Floor covering distributors see 2010’s top sellers continuing to pay dividends in 2011

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Today’s distributor is far more than the order taker and credit giver of its predecessors; it is a barometer for what is happening in a particular region.

This is true in multiple ways, from general business conditions to the latest in product trends and styles. In fact, when it comes to helping retailers decide which products make the most sense to carry, a distributor is a venerable weather bell of information.

While products that gain national attention may be tempting for a dealer to take on, a wholesaler can tell the store owner if a certain item is selling in the retailer’s market. By the same token, a distributor can tell a dealer of a product that may not necessarily be setting the world on fire but is doing well in the local market.

To that end, FCNews spoke with some of the industry’s leading wholesalers to get their take on the hottest products in 2010 throughout their regions and which they feel will continue to bring retailers strong returns in 2011. Distributors were asked to comment on items from tier one manufacturers as well as the top sellers from their smaller suppliers.

Hoy Lanning, CEO of CMH Space Flooring Products in Wadesboro, N.C., said the company has been “very aggressive in trying to find alternative products. We’ve invested a good deal of money and it is starting to pay off.” As an example, carpet. “We’ve never carried it. We kept getting calls from our customers asking for it so we started looking into it by comparing investment to risk and said, ‘Let’s give it a shot.’ So, we worked with Shaw to bring out the Salem brand for our dealers and it’s worked really well. In the last two months, we placed about 500 displays.”

When it came to specific best sellers, he cited a number of wood products by Anderson and Mullican. On the Anderson side, those with LusterLock, “a finish that is six times stronger than other floors,” are doing particularly well. Lanning noted much of that has to do with the selling tools the mill supplies. “They send you multiple pieces from different companies along with a scrubbing pad. You can barely see a scratch on the products with LusterLock, while the others are seriously scratched.”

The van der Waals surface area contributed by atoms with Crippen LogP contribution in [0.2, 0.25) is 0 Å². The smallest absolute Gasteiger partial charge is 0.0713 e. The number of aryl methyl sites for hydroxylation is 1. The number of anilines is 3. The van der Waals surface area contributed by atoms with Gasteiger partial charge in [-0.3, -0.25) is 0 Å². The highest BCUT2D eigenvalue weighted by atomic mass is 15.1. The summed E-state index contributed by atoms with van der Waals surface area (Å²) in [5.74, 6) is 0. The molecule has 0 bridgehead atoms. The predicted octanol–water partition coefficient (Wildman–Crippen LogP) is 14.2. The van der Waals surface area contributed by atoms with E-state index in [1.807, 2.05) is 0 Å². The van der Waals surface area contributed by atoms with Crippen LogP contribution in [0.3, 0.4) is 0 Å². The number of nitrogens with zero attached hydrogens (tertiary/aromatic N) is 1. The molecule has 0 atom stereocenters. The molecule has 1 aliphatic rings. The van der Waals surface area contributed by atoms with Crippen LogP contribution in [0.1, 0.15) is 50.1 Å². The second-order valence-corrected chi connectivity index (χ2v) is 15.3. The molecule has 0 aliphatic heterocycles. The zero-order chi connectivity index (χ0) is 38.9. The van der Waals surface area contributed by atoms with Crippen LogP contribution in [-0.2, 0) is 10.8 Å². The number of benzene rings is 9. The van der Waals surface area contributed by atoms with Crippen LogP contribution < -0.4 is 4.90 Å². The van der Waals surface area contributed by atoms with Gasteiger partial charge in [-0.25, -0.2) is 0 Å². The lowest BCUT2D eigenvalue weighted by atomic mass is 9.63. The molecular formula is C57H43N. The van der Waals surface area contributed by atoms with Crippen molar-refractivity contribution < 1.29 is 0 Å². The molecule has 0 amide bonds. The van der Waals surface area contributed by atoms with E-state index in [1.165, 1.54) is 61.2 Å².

For Mullican, he pointed to the Castillian collection of engineered wood as the hot seller. “The planks are extra wide, some over 6 inches, with a double staining application that’s literally like painting the floor— it’s a different look than what others have to offer.”

In vinyl, he mentioned AirStep, Congoleum’s alternative to the fiberglass-backed floors on the market. “The products are guaranteed not to buckle, whether they are glued down, loose laid or perimeter installed, so that is unique. Plus, they are made in the U.S. and have Congoleum’s Stain Defense System, making them super easy to clean.”

Overall, Lanning said, resilient as a category is “doing extremely well” and is CMH’s No. 1 category. “Base grade and luxury vinyl are what’s leading.”

Another area doing well for CMH is some of the distributor’s private-labeled brands. For instance, in laminate its Carolina Lifestyles collection, which comes from Lamett, “is a collection of shiny and scraped looks in extra wide (7 inches), extra long (7 foot) planks with an attached back.” Displayed in a simple but effective unit that showcases each style in a full plank, “It looks like a ski rack, which grabs the consumer’s attention.”

Luxe what’s selling

At FlorStar Sales in Chicago, Scott Rozmus, president, said Armstrong’s Luxe Plank and Alterna luxury vinyl tile (LVT) have been doing “tremendously well. They provide great looks at a great value. These are products I would recommend any retailer to carry.”

Why? “They’re not just hot products that have been tested by consumers; they put profits in your pocket without any headaches because they cause no problems once installed.”

Beyond these two resilient offerings from Armstrong, Rozmus said the company is seeing success in the tile category but not with a particular brand, rather a type of product: glass mosaics. “It could be a regional thing but they are very popular for us. We source this from different parts of the world so it is more the look [not the brand] that is selling.”

Glass mosaics are doing well in both the residential and commercial markets, he added, noting they are being used as part of a redecorating project because businesses and consumers are not purchasing new offices or homes but rather “tidying up their existing spaces. So they are using these for such things as a backsplash.”